Proposition 30 is Brown’s Clemens, a high-cost, past-its-prime approach to government that he hopes will lift California out of the cellar. Like Clemens, it costs a lot, with sales and income tax increases of as much as $50 billion over the next seven years. Like Clemens, it too has a strong arm, in this case strong-arming Californians with its threat that if they don’t pay up, the teacher dies. And just like Clemens showed the Yankees, there’s no guarantee it will work as promised.

Moneyball for California

Should Prop 30 fail in November, Brown will have a chance to start playing Moneyball. Here are some ideas for the manager of the major league Sacramento Spenders.

Schools – Schools are the state’s single biggest expense, receiving 43 percent of the General Fund. Half of this largess goes to administrative overhead, because it takes a lot of administrators and $400 million a year to fulfill all the mandates, reports and busy work imposed on school districts by Sacramento. In contrast, just 20 percent of Connecticut’s education budget goes to administrative overhead. California ranks #46 in the most recent “best-educated state” rankings, while Connecticut comes in second.

Then there’s the problem that our teachers are the highest paid in the nation, despite California’s tragically poor education outcomes. The California Teachers Association, which gave almost $50,000 to Brown’s 2010 gubernatorial campaign and has paid out $6.3 million to support Prop 30, does all it can to keep salaries high and performance-based pay a nonstarter.

Moneyball in education would see the elimination of most of state-imposed mandates on public schools, so we could stop paying for thousands of high-priced school administrators. Then, Brown could support a ballot initiative requiring performance-based pay for teachers, and rail against the devious CTA advertising that would attack it. Brown would never do this, of course, but a Governor Billy Beane would.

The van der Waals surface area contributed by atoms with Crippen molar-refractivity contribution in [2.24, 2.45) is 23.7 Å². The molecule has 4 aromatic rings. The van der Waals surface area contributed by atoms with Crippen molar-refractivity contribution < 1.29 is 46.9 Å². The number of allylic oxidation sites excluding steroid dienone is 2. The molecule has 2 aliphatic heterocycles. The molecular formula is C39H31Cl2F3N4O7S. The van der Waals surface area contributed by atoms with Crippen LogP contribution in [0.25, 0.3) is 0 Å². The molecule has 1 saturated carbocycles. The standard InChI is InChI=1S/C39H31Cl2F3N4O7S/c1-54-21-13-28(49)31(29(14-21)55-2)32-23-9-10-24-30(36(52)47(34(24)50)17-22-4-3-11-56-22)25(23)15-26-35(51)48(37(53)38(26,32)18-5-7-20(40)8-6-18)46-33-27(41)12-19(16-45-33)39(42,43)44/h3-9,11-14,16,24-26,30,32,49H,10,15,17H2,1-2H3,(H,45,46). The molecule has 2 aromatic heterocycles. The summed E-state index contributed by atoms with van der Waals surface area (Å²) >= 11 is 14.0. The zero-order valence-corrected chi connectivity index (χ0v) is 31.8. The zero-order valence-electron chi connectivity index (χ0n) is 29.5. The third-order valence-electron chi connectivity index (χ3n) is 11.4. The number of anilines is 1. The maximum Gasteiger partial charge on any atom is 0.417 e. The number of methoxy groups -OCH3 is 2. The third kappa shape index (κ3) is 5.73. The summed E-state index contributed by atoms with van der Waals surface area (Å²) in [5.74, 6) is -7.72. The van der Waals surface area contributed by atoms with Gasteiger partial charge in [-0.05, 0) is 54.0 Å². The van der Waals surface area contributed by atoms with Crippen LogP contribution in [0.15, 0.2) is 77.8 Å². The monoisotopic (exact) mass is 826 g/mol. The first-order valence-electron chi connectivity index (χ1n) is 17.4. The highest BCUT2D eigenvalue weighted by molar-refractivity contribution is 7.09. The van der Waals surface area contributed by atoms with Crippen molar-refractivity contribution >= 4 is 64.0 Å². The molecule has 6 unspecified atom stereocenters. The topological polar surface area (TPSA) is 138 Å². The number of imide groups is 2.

Pensions – The real reason Brown needs Proposition 30 is to shovel money into the $250 billion to $500 billion hole of unfunded state employee pension liabilities. Brown needs to start managing this problem Moneyball-style. He will get nowhere as long as he dodges dealing with the contracts of existing employees, like he has to date. That’s where the real liability is, so he has to force the rewriting of those contracts, especially when retroactive increases were given, or unions won increases that were completely out of the norm of private sector increases. Costly add-ons, like life-time health insurance for agency directors, need to be prohibited retroactively.

This won’t be easy, but in Crazifornia, I make the case that many public employee contracts can be voided because management negotiators were city administrative employees who would benefit from rank-and-file salary and benefit increases when their own contracts were renewed. Brown should seek to have thousands of these sorts of contracts across the state declared null and void by claiming they are the fruit of criminal racketeering under the federal Racketeer Influenced and Corruption Act (RICO). Brown would never do this, of course, but a Governor Billy Beane would.